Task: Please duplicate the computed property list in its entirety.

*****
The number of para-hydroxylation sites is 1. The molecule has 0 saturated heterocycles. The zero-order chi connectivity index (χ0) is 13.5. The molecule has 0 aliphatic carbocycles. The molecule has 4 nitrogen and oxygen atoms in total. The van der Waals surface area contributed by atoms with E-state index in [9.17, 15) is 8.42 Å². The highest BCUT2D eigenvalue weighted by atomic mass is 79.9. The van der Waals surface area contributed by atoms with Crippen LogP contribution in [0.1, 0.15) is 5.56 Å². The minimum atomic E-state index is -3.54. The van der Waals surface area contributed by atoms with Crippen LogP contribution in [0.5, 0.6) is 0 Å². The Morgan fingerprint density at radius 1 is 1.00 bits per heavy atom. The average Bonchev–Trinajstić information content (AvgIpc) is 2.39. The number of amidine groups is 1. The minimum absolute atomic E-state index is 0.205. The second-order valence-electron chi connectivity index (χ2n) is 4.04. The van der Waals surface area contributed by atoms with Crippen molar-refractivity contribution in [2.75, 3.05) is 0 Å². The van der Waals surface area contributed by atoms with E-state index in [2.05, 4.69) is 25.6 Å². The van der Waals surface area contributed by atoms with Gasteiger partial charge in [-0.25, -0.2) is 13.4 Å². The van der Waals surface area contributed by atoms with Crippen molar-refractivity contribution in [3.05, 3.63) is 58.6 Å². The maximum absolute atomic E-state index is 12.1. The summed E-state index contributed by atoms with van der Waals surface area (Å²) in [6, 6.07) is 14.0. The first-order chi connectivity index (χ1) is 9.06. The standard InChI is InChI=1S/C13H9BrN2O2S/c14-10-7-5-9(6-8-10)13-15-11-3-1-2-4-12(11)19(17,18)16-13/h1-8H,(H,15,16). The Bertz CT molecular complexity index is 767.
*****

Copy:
The number of para-hydroxylation sites is 1. The molecule has 0 saturated heterocycles. The zero-order chi connectivity index (χ0) is 13.5. The molecule has 0 aliphatic carbocycles. The molecule has 4 nitrogen and oxygen atoms in total. The van der Waals surface area contributed by atoms with E-state index in [9.17, 15) is 8.42 Å². The highest BCUT2D eigenvalue weighted by atomic mass is 79.9. The van der Waals surface area contributed by atoms with Crippen LogP contribution in [0.1, 0.15) is 5.56 Å². The minimum atomic E-state index is -3.54. The van der Waals surface area contributed by atoms with Crippen LogP contribution in [0.5, 0.6) is 0 Å². The Morgan fingerprint density at radius 1 is 1.00 bits per heavy atom. The average Bonchev–Trinajstić information content (AvgIpc) is 2.39. The number of amidine groups is 1. The minimum absolute atomic E-state index is 0.205. The second-order valence-electron chi connectivity index (χ2n) is 4.04. The van der Waals surface area contributed by atoms with Crippen molar-refractivity contribution in [2.75, 3.05) is 0 Å². The van der Waals surface area contributed by atoms with E-state index in [2.05, 4.69) is 25.6 Å². The van der Waals surface area contributed by atoms with Gasteiger partial charge in [-0.25, -0.2) is 13.4 Å². The van der Waals surface area contributed by atoms with Crippen molar-refractivity contribution in [3.05, 3.63) is 58.6 Å². The maximum absolute atomic E-state index is 12.1. The summed E-state index contributed by atoms with van der Waals surface area (Å²) in [6, 6.07) is 14.0. The first-order chi connectivity index (χ1) is 9.06. The standard InChI is InChI=1S/C13H9BrN2O2S/c14-10-7-5-9(6-8-10)13-15-11-3-1-2-4-12(11)19(17,18)16-13/h1-8H,(H,15,16). The Bertz CT molecular complexity index is 767.